Based on the famous biblical king, SOLOMON introduces King Solomon as a young man, as his father, King David, nears death. Bathsheba, Solomon’s mother, is a strong, manipulative woman, who actively advises her son until he begins to marry. Under Solomon’s wise rule, Israel builds a great temple to God. However, later, Solomon often resists God’s ways, wedding several foreign women and treating the people too harshly. Though Solomon prays and receives wisdom as a special gift from God, he tricks himself to believe sophisticated lies.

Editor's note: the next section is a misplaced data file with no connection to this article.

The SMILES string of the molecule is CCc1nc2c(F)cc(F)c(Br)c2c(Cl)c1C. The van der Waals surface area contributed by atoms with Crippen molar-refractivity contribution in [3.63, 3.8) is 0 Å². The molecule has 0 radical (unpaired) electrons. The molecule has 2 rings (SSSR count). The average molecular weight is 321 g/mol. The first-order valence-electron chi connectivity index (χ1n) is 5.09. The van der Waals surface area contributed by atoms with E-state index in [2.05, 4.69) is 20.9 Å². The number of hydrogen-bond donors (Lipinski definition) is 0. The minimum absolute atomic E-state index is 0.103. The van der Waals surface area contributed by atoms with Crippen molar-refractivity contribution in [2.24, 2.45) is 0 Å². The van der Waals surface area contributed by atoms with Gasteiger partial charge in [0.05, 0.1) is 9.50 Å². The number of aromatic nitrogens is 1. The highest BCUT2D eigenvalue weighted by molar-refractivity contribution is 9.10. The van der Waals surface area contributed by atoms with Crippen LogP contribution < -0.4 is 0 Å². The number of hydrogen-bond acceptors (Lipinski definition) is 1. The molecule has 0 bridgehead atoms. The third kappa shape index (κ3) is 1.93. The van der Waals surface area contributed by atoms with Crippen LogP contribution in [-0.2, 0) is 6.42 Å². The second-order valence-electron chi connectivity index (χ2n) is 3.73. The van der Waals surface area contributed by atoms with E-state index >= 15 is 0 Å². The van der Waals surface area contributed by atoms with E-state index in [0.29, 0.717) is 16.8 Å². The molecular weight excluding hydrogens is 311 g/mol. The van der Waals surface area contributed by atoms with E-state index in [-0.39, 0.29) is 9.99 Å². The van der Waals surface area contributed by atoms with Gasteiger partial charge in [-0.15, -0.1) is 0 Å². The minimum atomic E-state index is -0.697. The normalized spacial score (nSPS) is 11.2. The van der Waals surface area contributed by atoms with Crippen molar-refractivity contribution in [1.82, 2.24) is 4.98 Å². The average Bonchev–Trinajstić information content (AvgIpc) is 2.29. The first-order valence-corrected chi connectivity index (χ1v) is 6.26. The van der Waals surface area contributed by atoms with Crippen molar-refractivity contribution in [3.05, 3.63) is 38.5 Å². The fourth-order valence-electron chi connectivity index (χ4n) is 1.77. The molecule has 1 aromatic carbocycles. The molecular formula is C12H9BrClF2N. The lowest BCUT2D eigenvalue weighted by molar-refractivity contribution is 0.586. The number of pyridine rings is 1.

At nearly three hours, SOLOMON could use an intermission, but the movie is constantly engaging. Ben Cross is very good as the wise but prideful king. The movie generally adheres to Solon’s story as told in the Bible, but there are some changes. Despite Solomon’s sins, the movie tells viewers the temple he built remained a place of worship for 360 years. That said, SOLOMON contains some violence, including a few battle scenes, brief nudity and some sensual material regarding Solomon’s many wives and concubines. Consequently, MOVIEGUIDE® advises strong caution for viewers, especially younger ones.